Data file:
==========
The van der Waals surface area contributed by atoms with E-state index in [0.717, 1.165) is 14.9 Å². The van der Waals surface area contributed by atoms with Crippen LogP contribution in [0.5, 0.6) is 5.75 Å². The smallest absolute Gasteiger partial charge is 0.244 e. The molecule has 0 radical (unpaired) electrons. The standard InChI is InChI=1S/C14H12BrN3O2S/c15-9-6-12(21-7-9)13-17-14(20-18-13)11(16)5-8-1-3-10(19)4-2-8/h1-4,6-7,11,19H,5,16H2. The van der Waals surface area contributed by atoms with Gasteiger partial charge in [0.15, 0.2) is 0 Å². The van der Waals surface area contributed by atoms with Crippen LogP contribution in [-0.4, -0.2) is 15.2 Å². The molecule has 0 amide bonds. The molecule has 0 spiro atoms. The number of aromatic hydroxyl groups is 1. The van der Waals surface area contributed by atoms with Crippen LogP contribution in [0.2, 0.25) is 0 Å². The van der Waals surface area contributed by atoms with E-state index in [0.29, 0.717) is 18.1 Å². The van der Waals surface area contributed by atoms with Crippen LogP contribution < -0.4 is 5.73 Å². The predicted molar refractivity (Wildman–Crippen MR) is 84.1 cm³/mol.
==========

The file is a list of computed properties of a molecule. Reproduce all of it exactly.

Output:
The van der Waals surface area contributed by atoms with E-state index in [0.717, 1.165) is 14.9 Å². The van der Waals surface area contributed by atoms with Crippen LogP contribution in [0.5, 0.6) is 5.75 Å². The smallest absolute Gasteiger partial charge is 0.244 e. The molecule has 0 radical (unpaired) electrons. The standard InChI is InChI=1S/C14H12BrN3O2S/c15-9-6-12(21-7-9)13-17-14(20-18-13)11(16)5-8-1-3-10(19)4-2-8/h1-4,6-7,11,19H,5,16H2. The van der Waals surface area contributed by atoms with Gasteiger partial charge in [0.15, 0.2) is 0 Å². The van der Waals surface area contributed by atoms with Crippen LogP contribution in [-0.4, -0.2) is 15.2 Å². The molecule has 0 amide bonds. The molecule has 0 spiro atoms. The number of aromatic hydroxyl groups is 1. The van der Waals surface area contributed by atoms with Crippen LogP contribution in [0.2, 0.25) is 0 Å². The van der Waals surface area contributed by atoms with E-state index in [0.29, 0.717) is 18.1 Å². The van der Waals surface area contributed by atoms with Crippen LogP contribution < -0.4 is 5.73 Å². The predicted molar refractivity (Wildman–Crippen MR) is 84.1 cm³/mol.